Bears turn to Christian Jones at linebacker

Chicago Bears undrafted rookie Christian Jones, who plummeted out of the draft following a combine mishap, will likely start at linebacker against the Atlanta Falcons on Sunday.

Christian Jones has come a long way since the 2014 NFL Scouting Combine. It was there in Indianapolis that Jones submitted a “murky sample” during the regulation drug test.

Before the failed drug test, Jones was considered a mid-round draft pick, with some believing him worthy of a second-round pick. Yet when the final selection had been made in the 2014 NFL Draft, Jones was still on the board. It was a sensational drop for an athletic, multi-dimensional defender who was a leader of the national champion Florida State Seminoles.

Yet the disappointment of draft weekend is now a distant memory and on Sunday, Jones is very likely to start at linebacker for the Chicago Bears.

“I try not to let that bother me. I think about it and it’s upsetting a little but it is what it is,” Jones said today. “I feel like, whatever happened in the draft, I’m still in the NFL right now and I’ve got a great opportunity right now. It’s time to take advantage of it.”

Chicago’s top four linebackers – Jon Bostic (back), Lance Briggs (ribs), D.J. Williams (neck) and Shea McClellin (hand) – did not practice today, which thrust Jones, last year’s fourth rounder Khaseem Greene, and Darryl Sharpton into the starting lineup this afternoon.

“We’ve got guys that have got to be ready to go,” Marc Trestman said. “We had Khaseem in there today, Darryl was in there today, Christian was in there today. We had a couple guys we brought back. We got DeDe [Lattimore] back, and that’s where we are.”

McClellin’s broken hand will likely keep him out at least a few more weeks, yet Williams and Briggs are expected to play against the Atlanta Falcons on Sunday. Yet Bostic, who was knocked out of the Carolina contest with the back injury, may sit this one out. If he does, Jones will fill in at SAM linebacker, as he did for Bostic against the Panthers.

“He’s playing hard, he’s running to the football, he’s certainly very athletic. He’s got length to him,” said Trestman. “He was learning the plays, learning what to do each and every play on the calls and being in the right place. He was [in the right place] a lot of the times, and he made some mistakes along the way. Certainly the opportunity really helped him get acquainted to what it’s like to play in this league on a down-by-down basis.”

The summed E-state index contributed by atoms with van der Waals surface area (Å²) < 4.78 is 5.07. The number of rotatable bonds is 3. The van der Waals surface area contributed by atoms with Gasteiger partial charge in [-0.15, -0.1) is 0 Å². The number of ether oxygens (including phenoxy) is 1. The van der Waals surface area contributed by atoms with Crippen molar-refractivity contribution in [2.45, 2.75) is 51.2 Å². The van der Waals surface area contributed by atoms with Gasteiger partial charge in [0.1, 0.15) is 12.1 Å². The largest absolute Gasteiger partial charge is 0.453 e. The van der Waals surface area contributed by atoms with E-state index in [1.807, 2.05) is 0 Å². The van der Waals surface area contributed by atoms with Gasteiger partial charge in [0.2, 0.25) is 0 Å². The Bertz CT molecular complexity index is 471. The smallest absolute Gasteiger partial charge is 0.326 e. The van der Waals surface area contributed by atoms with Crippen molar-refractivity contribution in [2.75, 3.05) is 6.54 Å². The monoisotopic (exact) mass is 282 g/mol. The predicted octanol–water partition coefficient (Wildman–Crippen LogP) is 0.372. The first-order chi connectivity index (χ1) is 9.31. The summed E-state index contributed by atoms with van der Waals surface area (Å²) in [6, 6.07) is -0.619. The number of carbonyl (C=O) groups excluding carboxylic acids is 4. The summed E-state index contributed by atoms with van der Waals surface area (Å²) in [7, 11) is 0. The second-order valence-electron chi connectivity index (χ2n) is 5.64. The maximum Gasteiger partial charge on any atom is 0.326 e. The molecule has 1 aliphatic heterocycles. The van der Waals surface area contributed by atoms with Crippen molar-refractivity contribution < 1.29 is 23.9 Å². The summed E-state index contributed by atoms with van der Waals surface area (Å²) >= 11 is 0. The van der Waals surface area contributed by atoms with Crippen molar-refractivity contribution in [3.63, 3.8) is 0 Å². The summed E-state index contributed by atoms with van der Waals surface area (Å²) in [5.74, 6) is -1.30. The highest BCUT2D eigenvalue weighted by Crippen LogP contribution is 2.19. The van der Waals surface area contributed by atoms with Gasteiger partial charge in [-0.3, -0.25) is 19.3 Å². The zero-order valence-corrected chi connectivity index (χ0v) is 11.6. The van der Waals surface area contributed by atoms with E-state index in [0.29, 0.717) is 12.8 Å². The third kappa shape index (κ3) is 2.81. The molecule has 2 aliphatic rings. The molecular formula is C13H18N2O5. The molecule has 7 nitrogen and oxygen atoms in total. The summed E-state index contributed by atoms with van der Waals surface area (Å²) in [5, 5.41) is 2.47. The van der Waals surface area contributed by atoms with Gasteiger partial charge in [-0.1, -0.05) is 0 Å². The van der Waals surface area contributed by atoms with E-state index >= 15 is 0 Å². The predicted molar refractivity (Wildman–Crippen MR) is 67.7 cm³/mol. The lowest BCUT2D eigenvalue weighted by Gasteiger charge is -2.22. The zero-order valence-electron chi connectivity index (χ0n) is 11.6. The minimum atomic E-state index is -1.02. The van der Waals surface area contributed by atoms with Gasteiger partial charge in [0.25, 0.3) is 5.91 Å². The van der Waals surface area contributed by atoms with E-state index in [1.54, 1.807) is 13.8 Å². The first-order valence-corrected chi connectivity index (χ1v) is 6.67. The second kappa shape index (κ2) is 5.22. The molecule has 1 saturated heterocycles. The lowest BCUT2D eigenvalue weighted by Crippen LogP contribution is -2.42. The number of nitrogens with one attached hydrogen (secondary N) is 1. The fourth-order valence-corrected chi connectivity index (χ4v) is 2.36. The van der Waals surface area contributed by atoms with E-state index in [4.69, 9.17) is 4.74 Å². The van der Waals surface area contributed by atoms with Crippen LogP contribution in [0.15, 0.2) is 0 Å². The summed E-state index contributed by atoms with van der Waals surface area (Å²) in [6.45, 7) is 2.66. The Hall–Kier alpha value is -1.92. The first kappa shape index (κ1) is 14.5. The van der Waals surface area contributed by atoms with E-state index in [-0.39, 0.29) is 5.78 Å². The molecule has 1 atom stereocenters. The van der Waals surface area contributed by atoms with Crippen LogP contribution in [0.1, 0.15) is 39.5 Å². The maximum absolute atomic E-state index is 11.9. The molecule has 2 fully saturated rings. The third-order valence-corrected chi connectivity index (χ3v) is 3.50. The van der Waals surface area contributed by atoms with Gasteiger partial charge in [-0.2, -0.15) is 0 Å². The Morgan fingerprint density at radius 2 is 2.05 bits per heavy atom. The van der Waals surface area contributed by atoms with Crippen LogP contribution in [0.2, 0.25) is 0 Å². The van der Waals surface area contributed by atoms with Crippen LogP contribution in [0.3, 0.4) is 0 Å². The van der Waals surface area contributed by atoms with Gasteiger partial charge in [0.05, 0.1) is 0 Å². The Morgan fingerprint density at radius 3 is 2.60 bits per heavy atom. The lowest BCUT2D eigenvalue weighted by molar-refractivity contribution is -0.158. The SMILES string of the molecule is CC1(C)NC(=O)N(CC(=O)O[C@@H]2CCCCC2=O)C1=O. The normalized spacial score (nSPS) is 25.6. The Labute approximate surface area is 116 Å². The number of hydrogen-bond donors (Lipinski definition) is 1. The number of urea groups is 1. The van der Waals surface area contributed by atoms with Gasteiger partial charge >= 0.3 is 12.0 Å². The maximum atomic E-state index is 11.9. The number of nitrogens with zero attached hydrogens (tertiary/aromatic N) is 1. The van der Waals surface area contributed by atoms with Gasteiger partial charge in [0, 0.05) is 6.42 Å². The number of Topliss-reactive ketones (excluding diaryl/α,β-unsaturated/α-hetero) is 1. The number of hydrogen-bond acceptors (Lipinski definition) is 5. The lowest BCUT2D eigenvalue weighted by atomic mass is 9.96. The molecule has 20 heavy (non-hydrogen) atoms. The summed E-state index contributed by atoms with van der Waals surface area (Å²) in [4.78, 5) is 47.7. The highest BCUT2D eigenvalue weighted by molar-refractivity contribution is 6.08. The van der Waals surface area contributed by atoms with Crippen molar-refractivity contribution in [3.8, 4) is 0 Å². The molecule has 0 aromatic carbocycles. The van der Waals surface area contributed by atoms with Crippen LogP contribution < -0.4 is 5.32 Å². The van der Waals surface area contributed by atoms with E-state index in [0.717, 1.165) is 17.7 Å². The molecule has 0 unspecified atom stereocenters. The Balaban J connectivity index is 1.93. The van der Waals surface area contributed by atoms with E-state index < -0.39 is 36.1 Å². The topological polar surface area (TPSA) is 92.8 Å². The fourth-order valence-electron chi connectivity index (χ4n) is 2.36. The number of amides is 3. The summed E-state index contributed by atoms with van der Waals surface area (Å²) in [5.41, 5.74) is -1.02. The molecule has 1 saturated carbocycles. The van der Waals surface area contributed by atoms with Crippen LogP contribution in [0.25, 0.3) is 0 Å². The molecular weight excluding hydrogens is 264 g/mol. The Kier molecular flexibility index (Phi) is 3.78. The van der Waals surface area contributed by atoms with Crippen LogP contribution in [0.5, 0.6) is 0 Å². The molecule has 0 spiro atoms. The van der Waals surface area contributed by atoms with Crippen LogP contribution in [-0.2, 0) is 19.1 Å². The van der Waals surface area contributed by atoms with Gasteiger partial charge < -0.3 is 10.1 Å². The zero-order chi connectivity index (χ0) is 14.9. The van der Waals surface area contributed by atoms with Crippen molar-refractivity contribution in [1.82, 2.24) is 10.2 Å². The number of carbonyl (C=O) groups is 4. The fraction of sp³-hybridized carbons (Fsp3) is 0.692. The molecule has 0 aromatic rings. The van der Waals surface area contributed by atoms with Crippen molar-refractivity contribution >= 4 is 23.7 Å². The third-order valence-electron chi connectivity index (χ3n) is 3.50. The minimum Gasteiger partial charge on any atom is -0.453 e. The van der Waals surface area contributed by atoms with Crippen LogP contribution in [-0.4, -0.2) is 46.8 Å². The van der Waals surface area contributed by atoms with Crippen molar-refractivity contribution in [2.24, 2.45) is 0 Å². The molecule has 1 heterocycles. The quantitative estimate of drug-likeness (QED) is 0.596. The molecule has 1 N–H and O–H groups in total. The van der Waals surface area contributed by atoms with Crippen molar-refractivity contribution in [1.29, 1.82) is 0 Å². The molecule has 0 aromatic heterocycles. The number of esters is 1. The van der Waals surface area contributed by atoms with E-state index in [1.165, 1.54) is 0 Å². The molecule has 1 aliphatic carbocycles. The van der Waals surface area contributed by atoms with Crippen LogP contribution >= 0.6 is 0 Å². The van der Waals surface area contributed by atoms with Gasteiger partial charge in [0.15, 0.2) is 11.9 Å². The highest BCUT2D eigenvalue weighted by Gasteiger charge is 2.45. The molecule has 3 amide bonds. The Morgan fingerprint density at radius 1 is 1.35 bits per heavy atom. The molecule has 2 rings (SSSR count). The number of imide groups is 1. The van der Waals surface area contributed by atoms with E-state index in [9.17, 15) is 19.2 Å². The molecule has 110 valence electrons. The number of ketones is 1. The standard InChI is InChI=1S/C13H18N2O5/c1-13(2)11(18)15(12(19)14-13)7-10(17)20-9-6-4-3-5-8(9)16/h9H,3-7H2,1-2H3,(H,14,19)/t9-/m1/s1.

Jones made an impact in rookie minicamp and has since steadily progressed under linebackers coach Reggie Herring. He’s also been a key contributor on special teams, to the point where he made Greene, a team leader in special teams tackles last year, expendable the first two weeks of the season.

“It’s the constant coaching of Reggie, the fundamentals and techniques. We see a lot in him. We like having him around,” Trestman said. “He just needs the reps to continue to work and get to know the position and get the opportunity, and he got a little bit of an opportunity last week. He’s getting a lot of work in practice. He’s taking advantage of it. We really are excited about having him with us.”

Jones – a three-year starter at FSU who started at all three linebacker positions and defense end – has turned out to be a valuable asset for the Bears, as injuries continue to pummel the defense for the second year in a row. His time in the starting lineup will only help his development. With Briggs and Williams in their last seasons in Chicago, Jones could emerge as a starter for the Bears as early as next year.

That audition will begin on Sunday, when Jones will very likely make his first NFL start. According to Jones, his level of success against the Falcons will be directly proportionate to his level of preparation this week.

“Throughout practice, we prepare to go against this offense. When you’re well prepared, you don’t really think, you just kind of react. I think that’s how it’s going to be on Sunday,” Jones said. “There will be times where things go wrong but you can always fix them on the sidelines. If we take what we learned in the meeting rooms, we’ll be fine.”

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